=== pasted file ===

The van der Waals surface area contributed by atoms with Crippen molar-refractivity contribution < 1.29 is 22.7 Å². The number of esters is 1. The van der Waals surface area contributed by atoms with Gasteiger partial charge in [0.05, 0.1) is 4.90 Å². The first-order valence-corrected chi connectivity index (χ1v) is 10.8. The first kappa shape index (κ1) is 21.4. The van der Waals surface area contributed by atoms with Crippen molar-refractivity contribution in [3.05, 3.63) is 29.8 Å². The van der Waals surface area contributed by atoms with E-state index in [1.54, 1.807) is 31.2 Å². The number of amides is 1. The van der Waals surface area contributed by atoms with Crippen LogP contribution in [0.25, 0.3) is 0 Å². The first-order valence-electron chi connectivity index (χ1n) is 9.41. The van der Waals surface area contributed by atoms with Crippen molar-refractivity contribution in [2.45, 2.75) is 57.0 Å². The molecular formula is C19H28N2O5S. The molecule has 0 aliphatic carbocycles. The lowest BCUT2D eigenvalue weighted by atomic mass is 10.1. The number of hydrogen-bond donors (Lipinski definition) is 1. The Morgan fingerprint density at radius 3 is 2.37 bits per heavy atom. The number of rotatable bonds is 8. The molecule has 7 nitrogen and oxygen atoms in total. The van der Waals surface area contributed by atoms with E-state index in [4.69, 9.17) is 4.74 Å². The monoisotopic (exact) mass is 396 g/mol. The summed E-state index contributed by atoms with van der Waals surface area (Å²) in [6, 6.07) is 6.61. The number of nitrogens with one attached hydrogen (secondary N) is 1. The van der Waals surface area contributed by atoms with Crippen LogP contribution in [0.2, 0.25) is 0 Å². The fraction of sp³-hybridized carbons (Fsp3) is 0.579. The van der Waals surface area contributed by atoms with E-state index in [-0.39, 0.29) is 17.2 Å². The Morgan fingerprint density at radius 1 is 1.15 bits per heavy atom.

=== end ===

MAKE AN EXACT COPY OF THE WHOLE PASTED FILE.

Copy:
The van der Waals surface area contributed by atoms with Crippen molar-refractivity contribution < 1.29 is 22.7 Å². The number of esters is 1. The van der Waals surface area contributed by atoms with Gasteiger partial charge in [0.05, 0.1) is 4.90 Å². The first-order valence-corrected chi connectivity index (χ1v) is 10.8. The first kappa shape index (κ1) is 21.4. The van der Waals surface area contributed by atoms with Crippen molar-refractivity contribution in [3.05, 3.63) is 29.8 Å². The van der Waals surface area contributed by atoms with E-state index in [1.54, 1.807) is 31.2 Å². The number of amides is 1. The van der Waals surface area contributed by atoms with Crippen LogP contribution in [0.25, 0.3) is 0 Å². The first-order valence-electron chi connectivity index (χ1n) is 9.41. The van der Waals surface area contributed by atoms with Crippen molar-refractivity contribution in [2.45, 2.75) is 57.0 Å². The molecular formula is C19H28N2O5S. The molecule has 0 aliphatic carbocycles. The lowest BCUT2D eigenvalue weighted by atomic mass is 10.1. The number of hydrogen-bond donors (Lipinski definition) is 1. The Morgan fingerprint density at radius 3 is 2.37 bits per heavy atom. The number of rotatable bonds is 8. The molecule has 7 nitrogen and oxygen atoms in total. The van der Waals surface area contributed by atoms with E-state index in [4.69, 9.17) is 4.74 Å². The monoisotopic (exact) mass is 396 g/mol. The summed E-state index contributed by atoms with van der Waals surface area (Å²) in [6, 6.07) is 6.61. The number of nitrogens with one attached hydrogen (secondary N) is 1. The van der Waals surface area contributed by atoms with Crippen LogP contribution in [0.2, 0.25) is 0 Å². The fraction of sp³-hybridized carbons (Fsp3) is 0.579. The van der Waals surface area contributed by atoms with E-state index in [-0.39, 0.29) is 17.2 Å². The Morgan fingerprint density at radius 1 is 1.15 bits per heavy atom.